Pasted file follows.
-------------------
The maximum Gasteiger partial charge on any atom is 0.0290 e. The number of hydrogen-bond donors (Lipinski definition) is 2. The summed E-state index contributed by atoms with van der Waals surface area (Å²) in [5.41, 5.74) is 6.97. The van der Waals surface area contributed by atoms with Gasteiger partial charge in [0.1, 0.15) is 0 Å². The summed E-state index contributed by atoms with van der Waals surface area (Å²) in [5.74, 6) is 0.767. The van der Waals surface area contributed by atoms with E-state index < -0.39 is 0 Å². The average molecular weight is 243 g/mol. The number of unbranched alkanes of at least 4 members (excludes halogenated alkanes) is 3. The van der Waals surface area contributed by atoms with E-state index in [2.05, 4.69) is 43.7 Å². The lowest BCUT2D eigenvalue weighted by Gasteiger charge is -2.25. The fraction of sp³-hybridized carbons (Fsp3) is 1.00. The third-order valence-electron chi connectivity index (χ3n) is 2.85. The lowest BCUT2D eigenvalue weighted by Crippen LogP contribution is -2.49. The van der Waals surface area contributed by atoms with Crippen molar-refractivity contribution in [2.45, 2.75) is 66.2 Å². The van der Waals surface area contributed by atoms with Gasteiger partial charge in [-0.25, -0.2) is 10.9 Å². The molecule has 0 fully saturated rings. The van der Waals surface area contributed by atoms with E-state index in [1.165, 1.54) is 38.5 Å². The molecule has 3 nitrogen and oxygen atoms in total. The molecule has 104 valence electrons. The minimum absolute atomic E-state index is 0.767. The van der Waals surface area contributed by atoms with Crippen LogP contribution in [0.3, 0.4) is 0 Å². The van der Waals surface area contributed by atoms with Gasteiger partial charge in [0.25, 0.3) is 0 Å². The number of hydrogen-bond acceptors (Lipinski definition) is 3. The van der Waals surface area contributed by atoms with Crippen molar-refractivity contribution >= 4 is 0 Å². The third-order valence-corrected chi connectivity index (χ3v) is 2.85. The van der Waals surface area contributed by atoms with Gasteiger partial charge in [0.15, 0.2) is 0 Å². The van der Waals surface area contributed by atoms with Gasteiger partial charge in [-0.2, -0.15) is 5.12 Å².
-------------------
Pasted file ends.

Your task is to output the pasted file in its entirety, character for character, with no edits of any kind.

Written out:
The maximum Gasteiger partial charge on any atom is 0.0290 e. The number of hydrogen-bond donors (Lipinski definition) is 2. The summed E-state index contributed by atoms with van der Waals surface area (Å²) in [5.41, 5.74) is 6.97. The van der Waals surface area contributed by atoms with Gasteiger partial charge in [0.1, 0.15) is 0 Å². The summed E-state index contributed by atoms with van der Waals surface area (Å²) in [5.74, 6) is 0.767. The van der Waals surface area contributed by atoms with E-state index < -0.39 is 0 Å². The average molecular weight is 243 g/mol. The number of unbranched alkanes of at least 4 members (excludes halogenated alkanes) is 3. The van der Waals surface area contributed by atoms with E-state index in [2.05, 4.69) is 43.7 Å². The lowest BCUT2D eigenvalue weighted by Gasteiger charge is -2.25. The fraction of sp³-hybridized carbons (Fsp3) is 1.00. The third-order valence-electron chi connectivity index (χ3n) is 2.85. The lowest BCUT2D eigenvalue weighted by Crippen LogP contribution is -2.49. The van der Waals surface area contributed by atoms with Crippen molar-refractivity contribution in [2.45, 2.75) is 66.2 Å². The van der Waals surface area contributed by atoms with Gasteiger partial charge in [-0.25, -0.2) is 10.9 Å². The molecule has 0 fully saturated rings. The van der Waals surface area contributed by atoms with E-state index in [1.165, 1.54) is 38.5 Å². The molecule has 3 nitrogen and oxygen atoms in total. The molecule has 104 valence electrons. The minimum absolute atomic E-state index is 0.767. The van der Waals surface area contributed by atoms with Crippen LogP contribution in [0.3, 0.4) is 0 Å². The van der Waals surface area contributed by atoms with Gasteiger partial charge in [0.25, 0.3) is 0 Å². The number of hydrogen-bond acceptors (Lipinski definition) is 3. The van der Waals surface area contributed by atoms with Crippen molar-refractivity contribution >= 4 is 0 Å². The third-order valence-corrected chi connectivity index (χ3v) is 2.85. The van der Waals surface area contributed by atoms with Gasteiger partial charge in [0.15, 0.2) is 0 Å². The van der Waals surface area contributed by atoms with Gasteiger partial charge in [-0.2, -0.15) is 5.12 Å².